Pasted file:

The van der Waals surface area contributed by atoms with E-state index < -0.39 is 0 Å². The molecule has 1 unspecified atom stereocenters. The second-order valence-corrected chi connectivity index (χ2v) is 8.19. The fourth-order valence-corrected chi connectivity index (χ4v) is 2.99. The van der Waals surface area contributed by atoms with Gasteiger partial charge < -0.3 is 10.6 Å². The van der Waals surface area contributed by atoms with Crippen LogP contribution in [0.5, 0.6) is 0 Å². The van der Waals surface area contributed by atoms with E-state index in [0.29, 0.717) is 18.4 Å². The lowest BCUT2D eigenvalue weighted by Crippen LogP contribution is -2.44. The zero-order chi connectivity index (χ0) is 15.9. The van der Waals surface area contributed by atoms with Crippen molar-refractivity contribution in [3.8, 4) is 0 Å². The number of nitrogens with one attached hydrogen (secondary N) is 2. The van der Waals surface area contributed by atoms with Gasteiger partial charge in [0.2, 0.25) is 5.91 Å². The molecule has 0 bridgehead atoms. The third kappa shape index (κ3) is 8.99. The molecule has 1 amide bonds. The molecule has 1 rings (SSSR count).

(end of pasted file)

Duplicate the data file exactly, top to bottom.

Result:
The van der Waals surface area contributed by atoms with E-state index < -0.39 is 0 Å². The molecule has 1 unspecified atom stereocenters. The second-order valence-corrected chi connectivity index (χ2v) is 8.19. The fourth-order valence-corrected chi connectivity index (χ4v) is 2.99. The van der Waals surface area contributed by atoms with Gasteiger partial charge < -0.3 is 10.6 Å². The van der Waals surface area contributed by atoms with Crippen LogP contribution in [0.5, 0.6) is 0 Å². The van der Waals surface area contributed by atoms with E-state index in [0.29, 0.717) is 18.4 Å². The lowest BCUT2D eigenvalue weighted by Crippen LogP contribution is -2.44. The zero-order chi connectivity index (χ0) is 15.9. The van der Waals surface area contributed by atoms with Crippen molar-refractivity contribution in [3.8, 4) is 0 Å². The number of nitrogens with one attached hydrogen (secondary N) is 2. The van der Waals surface area contributed by atoms with Gasteiger partial charge in [0.2, 0.25) is 5.91 Å². The molecule has 0 bridgehead atoms. The third kappa shape index (κ3) is 8.99. The molecule has 1 amide bonds. The molecule has 1 rings (SSSR count).